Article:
LoL. How the vinculum’s use as a binary operation could preclude its merger into “overline”? Incnis Mrsi (talk) 10:59, 23 March 2014 (UTC)
May I add that I also mildly oppose your use of language in talk posts and edit summaries (sample: Laugh out Loud / confusion and ignorance / useless / careless editing / removing idiocies / imbecilities / typographic obscurantism). I don't think that helps making wikipedia a better encyclopaedia in the long run.-- (talk) 18:27, 23 March 2014 (UTC)
Opposed: Nominally, vinculum is a specific symbolic notation; that is, "bind together". Overline is a type of mark that may have specific symbolic meanings in contexts, one of which is "bind together". The two articles have different core purposes; one about a specific historical symbol, the other about a generic marking and how it may be implemented in text encodings. This is not to say I have no problems with those articles; see Talk:Vinculum (symbol)#All that lines is vinculum?.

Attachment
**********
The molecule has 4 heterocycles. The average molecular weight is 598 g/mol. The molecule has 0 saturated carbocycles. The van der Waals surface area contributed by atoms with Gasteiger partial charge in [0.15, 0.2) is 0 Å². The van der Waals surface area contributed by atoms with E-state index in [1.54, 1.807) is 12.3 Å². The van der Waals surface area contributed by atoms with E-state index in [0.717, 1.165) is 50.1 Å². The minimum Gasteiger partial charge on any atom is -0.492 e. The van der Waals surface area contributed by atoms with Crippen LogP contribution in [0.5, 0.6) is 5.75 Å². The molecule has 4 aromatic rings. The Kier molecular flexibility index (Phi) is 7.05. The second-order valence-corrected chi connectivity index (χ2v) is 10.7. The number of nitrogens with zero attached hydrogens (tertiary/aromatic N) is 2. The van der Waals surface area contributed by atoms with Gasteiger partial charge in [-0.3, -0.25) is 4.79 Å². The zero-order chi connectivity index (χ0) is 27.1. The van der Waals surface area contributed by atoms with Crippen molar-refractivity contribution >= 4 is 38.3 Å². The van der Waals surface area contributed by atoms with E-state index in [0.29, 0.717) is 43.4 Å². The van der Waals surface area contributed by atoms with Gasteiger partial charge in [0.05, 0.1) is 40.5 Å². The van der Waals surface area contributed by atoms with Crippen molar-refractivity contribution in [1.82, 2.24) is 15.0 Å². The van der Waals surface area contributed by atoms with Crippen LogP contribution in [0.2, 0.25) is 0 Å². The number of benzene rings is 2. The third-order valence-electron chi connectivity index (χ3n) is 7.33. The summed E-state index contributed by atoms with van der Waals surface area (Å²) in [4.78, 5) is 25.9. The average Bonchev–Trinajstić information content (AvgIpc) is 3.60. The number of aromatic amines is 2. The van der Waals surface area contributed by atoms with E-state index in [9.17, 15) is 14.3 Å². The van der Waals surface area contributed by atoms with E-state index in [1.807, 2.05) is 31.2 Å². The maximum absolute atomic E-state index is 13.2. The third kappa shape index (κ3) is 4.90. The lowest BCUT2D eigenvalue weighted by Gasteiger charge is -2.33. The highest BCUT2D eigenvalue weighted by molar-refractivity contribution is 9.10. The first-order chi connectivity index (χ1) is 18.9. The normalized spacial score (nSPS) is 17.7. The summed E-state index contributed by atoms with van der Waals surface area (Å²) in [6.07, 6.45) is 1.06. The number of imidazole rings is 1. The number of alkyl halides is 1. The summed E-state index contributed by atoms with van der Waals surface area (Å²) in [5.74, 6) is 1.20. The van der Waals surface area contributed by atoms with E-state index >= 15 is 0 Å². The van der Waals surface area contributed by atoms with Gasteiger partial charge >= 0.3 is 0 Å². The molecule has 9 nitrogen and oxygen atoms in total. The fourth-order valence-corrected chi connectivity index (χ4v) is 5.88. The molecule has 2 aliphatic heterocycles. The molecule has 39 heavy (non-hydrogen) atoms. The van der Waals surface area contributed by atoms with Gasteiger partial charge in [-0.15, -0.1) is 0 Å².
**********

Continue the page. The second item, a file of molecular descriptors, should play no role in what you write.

My opinion is that the problem is not a need to merge; rather, the problem is a need to more clearly separate. Vinculum (symbol) should be the place to discuss the vinculum symbolic notation, its history, and legacy (e.g., square root symbol), and remove or qualify which horizontal line symbols have no relation to vinculum other than superficial appearance.
Overline should only reference Vinculum (symbol), not merge with it. Someone should work up any Vedic origin of overscore marking for Negation and Subtraction or maybe even large Roman numerals, add that to those articles and then have Overline only link to that work. If you are looking for something to do, there is a lot more work there.